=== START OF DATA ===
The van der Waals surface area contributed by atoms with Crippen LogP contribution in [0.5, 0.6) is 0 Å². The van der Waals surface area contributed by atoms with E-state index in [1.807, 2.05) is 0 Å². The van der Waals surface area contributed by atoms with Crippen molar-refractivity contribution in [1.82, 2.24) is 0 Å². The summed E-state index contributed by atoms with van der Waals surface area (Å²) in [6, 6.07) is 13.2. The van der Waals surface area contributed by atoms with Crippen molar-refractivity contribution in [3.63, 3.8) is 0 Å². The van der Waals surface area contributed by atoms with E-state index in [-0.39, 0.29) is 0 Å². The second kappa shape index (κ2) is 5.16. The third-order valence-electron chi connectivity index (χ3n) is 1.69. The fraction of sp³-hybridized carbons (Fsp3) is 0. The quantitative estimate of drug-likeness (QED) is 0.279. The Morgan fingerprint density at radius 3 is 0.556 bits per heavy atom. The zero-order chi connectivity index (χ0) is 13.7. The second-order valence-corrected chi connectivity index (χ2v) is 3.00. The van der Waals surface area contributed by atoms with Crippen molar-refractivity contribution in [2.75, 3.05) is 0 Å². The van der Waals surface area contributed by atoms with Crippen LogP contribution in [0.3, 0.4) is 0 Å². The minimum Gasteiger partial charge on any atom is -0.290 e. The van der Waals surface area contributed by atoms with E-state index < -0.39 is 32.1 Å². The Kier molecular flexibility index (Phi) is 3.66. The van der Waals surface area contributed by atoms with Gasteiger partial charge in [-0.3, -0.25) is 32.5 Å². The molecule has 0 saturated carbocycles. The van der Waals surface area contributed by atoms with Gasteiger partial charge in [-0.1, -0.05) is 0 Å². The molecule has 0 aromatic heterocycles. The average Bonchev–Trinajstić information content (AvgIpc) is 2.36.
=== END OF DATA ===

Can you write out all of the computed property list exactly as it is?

The van der Waals surface area contributed by atoms with Crippen LogP contribution in [0.5, 0.6) is 0 Å². The van der Waals surface area contributed by atoms with E-state index in [1.807, 2.05) is 0 Å². The van der Waals surface area contributed by atoms with Crippen molar-refractivity contribution in [1.82, 2.24) is 0 Å². The summed E-state index contributed by atoms with van der Waals surface area (Å²) in [6, 6.07) is 13.2. The van der Waals surface area contributed by atoms with Crippen molar-refractivity contribution in [3.63, 3.8) is 0 Å². The van der Waals surface area contributed by atoms with E-state index in [-0.39, 0.29) is 0 Å². The second kappa shape index (κ2) is 5.16. The third-order valence-electron chi connectivity index (χ3n) is 1.69. The fraction of sp³-hybridized carbons (Fsp3) is 0. The quantitative estimate of drug-likeness (QED) is 0.279. The Morgan fingerprint density at radius 3 is 0.556 bits per heavy atom. The zero-order chi connectivity index (χ0) is 13.7. The second-order valence-corrected chi connectivity index (χ2v) is 3.00. The van der Waals surface area contributed by atoms with Crippen molar-refractivity contribution in [2.75, 3.05) is 0 Å². The van der Waals surface area contributed by atoms with Crippen LogP contribution in [0.3, 0.4) is 0 Å². The minimum Gasteiger partial charge on any atom is -0.290 e. The van der Waals surface area contributed by atoms with E-state index < -0.39 is 32.1 Å². The Kier molecular flexibility index (Phi) is 3.66. The van der Waals surface area contributed by atoms with Gasteiger partial charge in [-0.3, -0.25) is 32.5 Å². The molecule has 0 saturated carbocycles. The van der Waals surface area contributed by atoms with Gasteiger partial charge in [-0.1, -0.05) is 0 Å². The molecule has 0 aromatic heterocycles. The average Bonchev–Trinajstić information content (AvgIpc) is 2.36.